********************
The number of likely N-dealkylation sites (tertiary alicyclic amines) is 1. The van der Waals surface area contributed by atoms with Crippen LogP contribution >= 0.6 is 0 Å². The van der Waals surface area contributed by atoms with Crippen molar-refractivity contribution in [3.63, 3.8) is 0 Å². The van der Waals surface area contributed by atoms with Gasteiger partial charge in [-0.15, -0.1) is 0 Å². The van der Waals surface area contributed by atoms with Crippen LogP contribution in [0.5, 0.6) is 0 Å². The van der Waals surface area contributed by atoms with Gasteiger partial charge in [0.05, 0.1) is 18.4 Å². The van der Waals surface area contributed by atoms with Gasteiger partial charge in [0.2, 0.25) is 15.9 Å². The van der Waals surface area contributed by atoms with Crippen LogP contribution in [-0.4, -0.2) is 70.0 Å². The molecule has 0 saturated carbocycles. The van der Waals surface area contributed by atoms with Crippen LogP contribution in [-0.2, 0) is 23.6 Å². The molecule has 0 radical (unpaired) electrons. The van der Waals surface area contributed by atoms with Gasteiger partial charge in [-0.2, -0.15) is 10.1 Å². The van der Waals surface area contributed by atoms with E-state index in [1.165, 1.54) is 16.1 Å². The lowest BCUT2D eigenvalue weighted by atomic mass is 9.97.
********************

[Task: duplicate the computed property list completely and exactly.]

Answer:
The number of likely N-dealkylation sites (tertiary alicyclic amines) is 1. The van der Waals surface area contributed by atoms with Crippen LogP contribution >= 0.6 is 0 Å². The van der Waals surface area contributed by atoms with Crippen molar-refractivity contribution in [3.63, 3.8) is 0 Å². The van der Waals surface area contributed by atoms with Gasteiger partial charge in [-0.15, -0.1) is 0 Å². The van der Waals surface area contributed by atoms with Crippen LogP contribution in [0.5, 0.6) is 0 Å². The van der Waals surface area contributed by atoms with Gasteiger partial charge in [0.05, 0.1) is 18.4 Å². The van der Waals surface area contributed by atoms with Gasteiger partial charge in [0.2, 0.25) is 15.9 Å². The van der Waals surface area contributed by atoms with Crippen LogP contribution in [-0.4, -0.2) is 70.0 Å². The molecule has 0 saturated carbocycles. The van der Waals surface area contributed by atoms with Crippen LogP contribution in [-0.2, 0) is 23.6 Å². The molecule has 0 radical (unpaired) electrons. The van der Waals surface area contributed by atoms with Gasteiger partial charge in [-0.2, -0.15) is 10.1 Å². The van der Waals surface area contributed by atoms with E-state index in [1.165, 1.54) is 16.1 Å². The lowest BCUT2D eigenvalue weighted by atomic mass is 9.97.